Two Years On: British Public Opinion and EU Membership

Two years ago, the UK voted to leave the European Union in a public referendum.

This article shows where public opinion stands on the matter of the UK’s membership of the EU, and whether people would like another vote.

In short

  • Hypothetical and Real Referendums: A real referendum could extend or overturn this change, and turnout is inherently uncertain.
  • A People’s Vote?: Whether most people back a referendum is dependent on question wording. For consistent questions, support is slowly increasing.

Asking the Question Again

Should the United Kingdom remain a member of the European Union, or leave the European Union?

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The example ballot paper was provided by the Electoral Commission. (Source: ITV/Electoral Commission)

These polls were mostly conducted by Survation and BMG Research. The three most recent Survation polls, conducted through internet panels, show Remain leads of a single point or a tie.

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‘If there were another referendum…’

If there were another referendum on Britain’s membership of the EU, how would you vote?

There have been 24 polls so far asking variants of this question (23, when only including members of the British Polling Council).

Even in the first six months of this year, the results have been erratic, ranging from an eight point Remain lead (ComRes/Daily Mirror, 11th January 2018) to a five point Leave lead (ORB/Sunday Telegraph, 7th — 8th March 2018).

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The large variation in responses may be due to inconsistent wording and answers people can give in those polls.

YouGov’s Eurotracker

If there was a referendum on British membership of the European Union, how would you vote?

YouGov have also asked similar questions in other EU member states, and if Norwegian respondents would like to join the EU.

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Since the referendum, this question has been asked 20 times. In recent months, this poll has shown small leads for Remain.

‘In hindsight’

In hindsight, do you think Britain was right or wrong to vote to leave the EU?

GfK have also asked this question twice.

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This image shows only the YouGov polls of the hindsight question. (Source: What UK Thinks EU/NatCen)

Whilst ‘Right’ was ahead in the immediate aftermath of the referendum, there have been small ‘Wrong’ leads in this polling series — broken only by one tie and one ‘Right’ lead — since October 2017.

The available polling evidence demonstrates a small shift towards the Remain option, largely driven by the views of 2016 non-voters.

There are few guarantees in politics: any movement seen in surveys for a hypothetical referendum may be extended or reversed during an actual referendum campaign. There is also the underlying uncertainty of who would turn up to vote in a second referendum.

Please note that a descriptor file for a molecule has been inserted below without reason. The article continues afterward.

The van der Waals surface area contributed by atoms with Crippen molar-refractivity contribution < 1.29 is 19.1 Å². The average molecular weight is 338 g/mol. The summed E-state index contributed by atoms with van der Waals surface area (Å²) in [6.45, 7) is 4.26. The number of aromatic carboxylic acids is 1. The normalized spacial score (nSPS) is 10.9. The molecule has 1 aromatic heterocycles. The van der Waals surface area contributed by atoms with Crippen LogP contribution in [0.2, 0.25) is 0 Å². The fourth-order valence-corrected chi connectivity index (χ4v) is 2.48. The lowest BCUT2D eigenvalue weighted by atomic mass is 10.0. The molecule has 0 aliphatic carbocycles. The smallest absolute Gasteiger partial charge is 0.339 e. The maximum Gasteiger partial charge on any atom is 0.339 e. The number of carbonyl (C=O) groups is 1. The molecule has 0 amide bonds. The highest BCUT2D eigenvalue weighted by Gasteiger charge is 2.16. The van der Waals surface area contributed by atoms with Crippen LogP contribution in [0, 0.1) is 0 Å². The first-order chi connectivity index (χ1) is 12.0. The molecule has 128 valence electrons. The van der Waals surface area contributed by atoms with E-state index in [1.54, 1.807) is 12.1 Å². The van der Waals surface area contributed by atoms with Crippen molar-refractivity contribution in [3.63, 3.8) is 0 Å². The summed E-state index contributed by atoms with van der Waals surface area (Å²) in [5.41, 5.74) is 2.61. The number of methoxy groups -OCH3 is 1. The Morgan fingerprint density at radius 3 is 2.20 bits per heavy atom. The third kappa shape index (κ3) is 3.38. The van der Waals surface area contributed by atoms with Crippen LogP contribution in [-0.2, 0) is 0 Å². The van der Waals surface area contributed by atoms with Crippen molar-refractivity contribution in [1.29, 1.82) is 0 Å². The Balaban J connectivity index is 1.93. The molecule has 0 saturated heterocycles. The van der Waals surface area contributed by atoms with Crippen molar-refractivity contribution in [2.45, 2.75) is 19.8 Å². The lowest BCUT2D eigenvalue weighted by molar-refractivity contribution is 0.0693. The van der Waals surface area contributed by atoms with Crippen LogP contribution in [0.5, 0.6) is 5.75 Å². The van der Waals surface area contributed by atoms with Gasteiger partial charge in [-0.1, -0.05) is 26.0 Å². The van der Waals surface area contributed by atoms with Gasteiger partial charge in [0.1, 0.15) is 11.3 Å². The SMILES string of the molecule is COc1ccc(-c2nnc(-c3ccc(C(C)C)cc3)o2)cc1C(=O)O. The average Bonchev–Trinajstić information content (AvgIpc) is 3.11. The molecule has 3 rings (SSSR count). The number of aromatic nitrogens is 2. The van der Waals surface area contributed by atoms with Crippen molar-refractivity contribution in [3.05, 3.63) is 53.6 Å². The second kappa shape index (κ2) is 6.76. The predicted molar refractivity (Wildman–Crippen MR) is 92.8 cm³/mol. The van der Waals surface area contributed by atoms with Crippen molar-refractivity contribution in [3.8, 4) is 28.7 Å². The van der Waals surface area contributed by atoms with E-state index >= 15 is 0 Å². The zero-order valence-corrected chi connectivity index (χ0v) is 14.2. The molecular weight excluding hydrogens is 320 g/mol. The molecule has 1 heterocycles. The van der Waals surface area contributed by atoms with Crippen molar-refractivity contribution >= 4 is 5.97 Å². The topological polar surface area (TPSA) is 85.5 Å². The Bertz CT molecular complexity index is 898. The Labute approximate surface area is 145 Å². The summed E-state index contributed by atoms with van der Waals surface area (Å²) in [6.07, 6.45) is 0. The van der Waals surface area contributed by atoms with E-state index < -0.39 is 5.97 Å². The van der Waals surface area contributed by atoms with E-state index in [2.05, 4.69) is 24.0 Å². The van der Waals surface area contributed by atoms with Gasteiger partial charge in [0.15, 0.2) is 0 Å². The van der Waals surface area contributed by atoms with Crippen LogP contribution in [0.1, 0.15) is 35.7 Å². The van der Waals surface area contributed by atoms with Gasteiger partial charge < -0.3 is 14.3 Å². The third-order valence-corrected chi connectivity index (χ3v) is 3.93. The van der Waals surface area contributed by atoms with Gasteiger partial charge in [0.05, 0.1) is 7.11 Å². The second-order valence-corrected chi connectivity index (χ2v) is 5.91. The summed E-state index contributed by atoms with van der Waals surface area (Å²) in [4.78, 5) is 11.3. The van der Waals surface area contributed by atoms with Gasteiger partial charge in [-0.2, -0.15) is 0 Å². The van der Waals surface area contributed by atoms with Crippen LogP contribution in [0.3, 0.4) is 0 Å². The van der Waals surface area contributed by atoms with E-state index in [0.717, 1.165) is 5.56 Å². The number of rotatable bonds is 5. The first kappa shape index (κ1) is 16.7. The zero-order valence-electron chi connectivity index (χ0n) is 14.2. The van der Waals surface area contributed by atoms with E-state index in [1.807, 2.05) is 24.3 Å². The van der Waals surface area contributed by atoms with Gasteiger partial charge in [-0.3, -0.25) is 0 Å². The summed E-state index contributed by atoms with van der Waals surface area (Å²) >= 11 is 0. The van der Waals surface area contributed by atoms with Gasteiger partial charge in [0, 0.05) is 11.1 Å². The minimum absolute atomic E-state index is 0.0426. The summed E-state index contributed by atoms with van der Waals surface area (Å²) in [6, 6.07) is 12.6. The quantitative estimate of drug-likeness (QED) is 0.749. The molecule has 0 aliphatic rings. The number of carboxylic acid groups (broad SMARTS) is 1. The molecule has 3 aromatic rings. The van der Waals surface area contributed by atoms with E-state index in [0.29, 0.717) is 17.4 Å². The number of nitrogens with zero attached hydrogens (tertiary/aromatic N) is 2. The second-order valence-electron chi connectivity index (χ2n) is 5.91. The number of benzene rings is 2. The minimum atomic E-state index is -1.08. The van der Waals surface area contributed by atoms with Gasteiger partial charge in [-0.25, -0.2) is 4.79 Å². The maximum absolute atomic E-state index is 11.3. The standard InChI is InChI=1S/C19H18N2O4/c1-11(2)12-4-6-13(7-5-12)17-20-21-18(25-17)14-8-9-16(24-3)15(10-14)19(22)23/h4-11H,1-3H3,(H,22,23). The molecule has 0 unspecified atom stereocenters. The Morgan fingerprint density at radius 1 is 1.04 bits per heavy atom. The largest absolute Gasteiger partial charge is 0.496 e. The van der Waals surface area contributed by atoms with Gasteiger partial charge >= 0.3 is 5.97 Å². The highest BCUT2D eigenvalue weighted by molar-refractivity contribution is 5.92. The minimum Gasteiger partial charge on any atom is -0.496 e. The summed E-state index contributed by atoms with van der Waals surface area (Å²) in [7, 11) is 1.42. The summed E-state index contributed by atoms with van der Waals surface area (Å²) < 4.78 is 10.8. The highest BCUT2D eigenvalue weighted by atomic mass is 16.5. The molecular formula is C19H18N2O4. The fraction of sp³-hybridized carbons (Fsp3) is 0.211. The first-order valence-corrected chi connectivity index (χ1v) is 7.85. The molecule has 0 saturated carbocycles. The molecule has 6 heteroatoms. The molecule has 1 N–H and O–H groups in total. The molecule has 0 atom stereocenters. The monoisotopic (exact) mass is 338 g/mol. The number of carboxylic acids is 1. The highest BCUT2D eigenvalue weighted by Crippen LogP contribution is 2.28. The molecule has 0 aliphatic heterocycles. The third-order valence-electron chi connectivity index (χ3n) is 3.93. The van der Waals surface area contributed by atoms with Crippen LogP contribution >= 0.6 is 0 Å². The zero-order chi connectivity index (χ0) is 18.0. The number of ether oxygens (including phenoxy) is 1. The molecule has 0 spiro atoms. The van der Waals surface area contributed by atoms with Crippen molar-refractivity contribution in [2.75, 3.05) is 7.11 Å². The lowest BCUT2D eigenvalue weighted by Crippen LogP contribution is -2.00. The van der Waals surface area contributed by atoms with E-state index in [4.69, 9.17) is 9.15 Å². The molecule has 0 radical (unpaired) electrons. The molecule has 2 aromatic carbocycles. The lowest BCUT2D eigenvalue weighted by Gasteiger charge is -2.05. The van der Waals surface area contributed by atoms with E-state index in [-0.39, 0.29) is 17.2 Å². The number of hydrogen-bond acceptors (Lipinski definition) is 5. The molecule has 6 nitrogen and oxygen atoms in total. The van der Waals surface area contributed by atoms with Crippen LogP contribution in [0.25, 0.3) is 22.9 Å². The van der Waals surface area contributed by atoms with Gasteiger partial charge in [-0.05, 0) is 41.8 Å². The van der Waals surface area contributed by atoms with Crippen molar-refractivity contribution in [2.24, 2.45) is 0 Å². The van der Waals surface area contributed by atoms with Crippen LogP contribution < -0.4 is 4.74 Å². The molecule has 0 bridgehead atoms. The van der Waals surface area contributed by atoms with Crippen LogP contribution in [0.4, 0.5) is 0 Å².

Public Vote or Final Say?

The Independent claimed on 9th April that “support is growing for a fresh referendum on the final Brexit deal”. Eloise Todd, the Chief Executive of Best for Britain (who sponsored the YouGov poll) described the poll as a “turning point moment”. Later that month, the People’s Vote campaign was launched.

The basis of this claim were the responses to the following question:

Once the negotiations between Britain and the European Union over a Brexit deal have been completed, do you think the public should or should not have a final say on whether Britain accepts the deal or remains in the EU after all?

44% said there should be a “final say”, and 36% said there should not, with 19% replying they were ‘not sure’.

However, this poll was the first time that particular question had been asked, so it cannot back up the claim that “support is growing for a fresh referendum”.

Also, the same poll contained another question, where people answering the survey were split between the two questions:

Once the negotiations between Britain and the European Union over a Brexit deal have been completed, do you think there should or should not be a public vote on whether Britain accepts the deal or remains in the EU after all?

This question had a different response. 45% said there should not be a ‘public vote’, and 39% said there should be, with 17% left ‘not sure’.

A plurality backed a second referendum in one question, but opposed it in another: providing strong evidence that the answers are dependent on the way the question is framed.

As Professor Curtice summarised:

This finding reflects the attempt we made in January to explain why Survation and ICM had produced results that were much more favourable to the idea of a second referendum than those that had been published by Opinium and YouGov — we suggested that it was because the description of a second ballot used by the former pair of companies adopted a more ‘populist’ tone that emphasised the role of voters as the final arbiters in the Brexit process.

It also matters what the ‘reject’ option in this new referendum is implied (or is explicitly stated) to mean.

When looking at consistent questions, there is some evidence from YouGov that support for a second EU referendum is growing, albeit slowly and irregularly:

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However, these polls do not back the idea that public attitudes have crossed a “turning point”.

This blog looks at the use of statistics in Britain and beyond. It is written by RSS Statistical Ambassador and Chartered Statistician @anthonybmasters.

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